HMNZS Rotoiti (F625)
|Name:||HMS Loch Katrine|
|Ordered:||25 January 1943|
|Builder:||Henry Robb, Leith|
|Laid down:||31 December 1943|
|Launched:||21 August 1944|
|Completed:||29 December 1944|
|Fate:||Sold to New Zealand, 1948|
|Career (New Zealand)|
|Commissioned:||7 May 1949|
|Fate:||Sold for scrapping, 1966|
|Class and type:||Loch-class frigate|
|Displacement:||1,435 long tons (1,458 t)|
|Length:||307 ft 9 in (93.80 m)|
|Beam:||38 ft 9 in (11.81 m)|
|Draught:||8 ft 9 in (2.67 m)|
|Propulsion:||2 Admiralty 3-drum boilers
4-cylinder vertical triple expansion reciprocating engines, 5,500 hp (4,100 kW)
|Speed:||20 knots (37 km/h; 23 mph)|
|Range:||9,500 nmi (17,600 km) at 12 kn (22 km/h; 14 mph)|
|Armament:||1 × QF 4 inch Mark V on 1 single mounting HA Mk.III**
4 × QF 2 pounder Mk.VII on 1 quad mount Mk.VII
4 × 20 mm Oerlikon A/A on 2 twin mounts Mk.V (or 2 × 40 mm Bofors A/A on 2 single mounts Mk.III)
Up to 8 × 20 mm Oerlikon A/A on single mounts Mk.III
2 × Squid triple barrelled A/S mortars
1 rail and 2 throwers for depth charges
World War II
Built by Henry Robb of Leith, the ship was launched on 21 August 1944 and commissioned as Loch Katrine in December 1944. She served as an escort for the Gibraltar convoys until the end of World War II, and then in the Indian Ocean with the Eastern Fleet. The ship was decommissioned in May 1946 and laid-up in Reserve.
Sale to New Zealand
In 1948 Loch Katrine was sold to New Zealand for £234,150. After refitting at HMNB Portsmouth she was commissioned into the Royal New Zealand Navy on 7 May 1949, and renamed Rotoiti on the 16th by Mrs W.H. Jordan, wife of the New Zealand High Commissioner. In June Rotoiti exercised with the Mediterranean Fleet and in July took passage with Tutira to Auckland, via Aden and Singapore, arriving in August to join the 11th Frigate Squadron for patrols and visits in the South-Western Pacific.
1st Korean tour, 1950–1951
On 29 June 1950, in response to an appeal from the United Nations, New Zealand made two frigates available for UN service in Korea. On 7 October Rotoiti sailed from Auckland to Sasebo, calling at Darwin and Hong Kong, and arriving in Japan on 5 November to relieve Pukaki. She then sailed to Inchon for convoy escort, harbour control, and patrol duties. In December she embarked senior UN officers and a US news correspondent during a visit to the Han River. Rotoiti 's deployment off the west coast of Korea continued into the next year with maintenance and leave periods spent at Kure, Japan.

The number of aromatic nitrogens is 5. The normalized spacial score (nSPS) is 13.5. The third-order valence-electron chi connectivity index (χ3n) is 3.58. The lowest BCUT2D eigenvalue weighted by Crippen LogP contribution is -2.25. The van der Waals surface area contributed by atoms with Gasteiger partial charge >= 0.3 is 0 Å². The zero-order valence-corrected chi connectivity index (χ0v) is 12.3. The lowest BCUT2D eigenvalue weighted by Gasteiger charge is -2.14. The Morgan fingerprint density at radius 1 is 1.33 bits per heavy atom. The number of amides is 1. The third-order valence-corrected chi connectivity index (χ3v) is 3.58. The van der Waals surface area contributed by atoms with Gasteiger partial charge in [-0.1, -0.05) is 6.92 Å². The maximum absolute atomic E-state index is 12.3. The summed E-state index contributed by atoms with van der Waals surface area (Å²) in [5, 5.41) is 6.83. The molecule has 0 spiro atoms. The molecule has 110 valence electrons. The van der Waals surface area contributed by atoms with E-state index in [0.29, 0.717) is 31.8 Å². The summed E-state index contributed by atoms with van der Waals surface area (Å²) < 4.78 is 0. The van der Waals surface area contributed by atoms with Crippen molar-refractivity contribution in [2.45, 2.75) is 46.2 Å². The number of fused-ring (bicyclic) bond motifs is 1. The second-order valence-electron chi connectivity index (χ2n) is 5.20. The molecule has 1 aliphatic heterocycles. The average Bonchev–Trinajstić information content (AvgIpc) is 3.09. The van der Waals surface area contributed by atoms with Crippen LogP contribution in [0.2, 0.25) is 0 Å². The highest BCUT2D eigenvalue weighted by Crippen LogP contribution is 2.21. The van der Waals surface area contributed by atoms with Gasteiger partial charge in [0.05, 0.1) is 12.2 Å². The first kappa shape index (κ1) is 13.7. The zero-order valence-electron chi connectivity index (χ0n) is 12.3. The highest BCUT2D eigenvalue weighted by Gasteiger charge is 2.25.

On 17 July 1951 during a patrol in the approaches of Chinnampo harbour she carried out an attack on an enemy gun position at Sogon-Ni Point. An assault party of 14 men, supported by gunfire from the ship, landed and took two enemy soldiers prisoner. On 25 August she carried out second raid on gun positions at Sogon-Ni. The shore party, which included Royal Marines from HMS Ceylon landed, but came under fire and 19-year old Able Seaman Robert Edward Marchioni was killed. He was the only RNZN casualty of the Korean War. Patrol and support bombardment duties off west coast of Korea continued into September and Rotoiti completed her first tour of duty with the United Nations in October.
On 25 October while en route from Kure to Hong Kong she received a distress message from the British merchant ship SS Hupeh which had been boarded by pirates in the Yangtze River estuary. The pirates threatened reprisals if Hupeh were boarded, but agreed to leave the ship if they were granted safe passage to a nearby island. To avoid bloodshed this was accepted. After calling at Hong Kong, the frigate returned to Auckland, via Borneo and Brisbane, arriving in November for service in the 11th Frigate Flotilla.
In May 1952 awards were made to the ship's company for their Korean service. These included the Distinguished Service Cross to the Captain, Lieutenant-Commander B.E. Turner, who was later awarded the United States' Legion of Merit – the only RNZN officer to be awarded this distinction. The DSC was also awarded to two other officers, and also two Distinguished Service Medals. A Mention in Despatches was awarded to the Petty Officer Telegraphist, and Able Seaman Marchioni was awarded a Posthumous Mention in Despatches.